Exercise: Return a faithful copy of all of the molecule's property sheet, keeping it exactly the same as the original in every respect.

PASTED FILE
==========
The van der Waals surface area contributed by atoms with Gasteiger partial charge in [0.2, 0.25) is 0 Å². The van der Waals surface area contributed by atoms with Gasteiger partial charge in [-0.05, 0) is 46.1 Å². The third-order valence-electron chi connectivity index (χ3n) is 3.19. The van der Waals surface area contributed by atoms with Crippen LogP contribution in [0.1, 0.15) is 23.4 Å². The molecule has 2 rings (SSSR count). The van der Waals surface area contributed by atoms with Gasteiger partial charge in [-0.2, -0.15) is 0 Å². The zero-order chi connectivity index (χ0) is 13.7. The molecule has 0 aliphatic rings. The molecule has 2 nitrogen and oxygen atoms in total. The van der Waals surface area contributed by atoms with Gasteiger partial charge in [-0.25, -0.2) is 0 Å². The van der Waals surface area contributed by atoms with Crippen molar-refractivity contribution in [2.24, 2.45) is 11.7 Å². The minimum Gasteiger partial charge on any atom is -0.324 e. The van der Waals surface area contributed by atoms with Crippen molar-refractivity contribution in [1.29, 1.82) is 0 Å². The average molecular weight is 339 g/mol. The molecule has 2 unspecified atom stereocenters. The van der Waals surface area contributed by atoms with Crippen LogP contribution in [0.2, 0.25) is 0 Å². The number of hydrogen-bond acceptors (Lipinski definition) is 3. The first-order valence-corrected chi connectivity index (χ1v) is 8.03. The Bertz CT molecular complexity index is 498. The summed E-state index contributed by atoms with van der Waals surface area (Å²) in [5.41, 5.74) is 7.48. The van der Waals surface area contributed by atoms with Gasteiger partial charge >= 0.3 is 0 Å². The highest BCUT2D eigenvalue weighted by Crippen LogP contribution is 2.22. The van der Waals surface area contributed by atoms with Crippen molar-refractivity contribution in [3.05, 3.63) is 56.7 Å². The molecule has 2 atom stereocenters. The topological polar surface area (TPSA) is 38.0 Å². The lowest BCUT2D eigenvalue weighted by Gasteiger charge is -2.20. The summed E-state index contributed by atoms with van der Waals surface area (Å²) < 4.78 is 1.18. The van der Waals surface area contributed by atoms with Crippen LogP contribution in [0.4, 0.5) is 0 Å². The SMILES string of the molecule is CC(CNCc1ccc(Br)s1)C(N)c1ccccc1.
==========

The van der Waals surface area contributed by atoms with Gasteiger partial charge in [0.2, 0.25) is 0 Å². The van der Waals surface area contributed by atoms with Gasteiger partial charge in [-0.05, 0) is 46.1 Å². The third-order valence-electron chi connectivity index (χ3n) is 3.19. The van der Waals surface area contributed by atoms with Crippen LogP contribution in [0.1, 0.15) is 23.4 Å². The molecule has 2 rings (SSSR count). The van der Waals surface area contributed by atoms with Gasteiger partial charge in [-0.2, -0.15) is 0 Å². The zero-order chi connectivity index (χ0) is 13.7. The molecule has 0 aliphatic rings. The molecule has 2 nitrogen and oxygen atoms in total. The van der Waals surface area contributed by atoms with Gasteiger partial charge in [-0.25, -0.2) is 0 Å². The van der Waals surface area contributed by atoms with Crippen molar-refractivity contribution in [2.24, 2.45) is 11.7 Å². The minimum Gasteiger partial charge on any atom is -0.324 e. The van der Waals surface area contributed by atoms with Crippen molar-refractivity contribution in [1.29, 1.82) is 0 Å². The average molecular weight is 339 g/mol. The molecule has 2 unspecified atom stereocenters. The van der Waals surface area contributed by atoms with Crippen LogP contribution in [0.2, 0.25) is 0 Å². The number of hydrogen-bond acceptors (Lipinski definition) is 3. The first-order valence-corrected chi connectivity index (χ1v) is 8.03. The Bertz CT molecular complexity index is 498. The summed E-state index contributed by atoms with van der Waals surface area (Å²) in [5.41, 5.74) is 7.48. The van der Waals surface area contributed by atoms with Gasteiger partial charge >= 0.3 is 0 Å². The highest BCUT2D eigenvalue weighted by Crippen LogP contribution is 2.22. The van der Waals surface area contributed by atoms with Crippen molar-refractivity contribution in [3.05, 3.63) is 56.7 Å². The molecule has 2 atom stereocenters. The topological polar surface area (TPSA) is 38.0 Å². The lowest BCUT2D eigenvalue weighted by Gasteiger charge is -2.20. The summed E-state index contributed by atoms with van der Waals surface area (Å²) < 4.78 is 1.18. The van der Waals surface area contributed by atoms with Crippen LogP contribution in [0.4, 0.5) is 0 Å². The SMILES string of the molecule is CC(CNCc1ccc(Br)s1)C(N)c1ccccc1.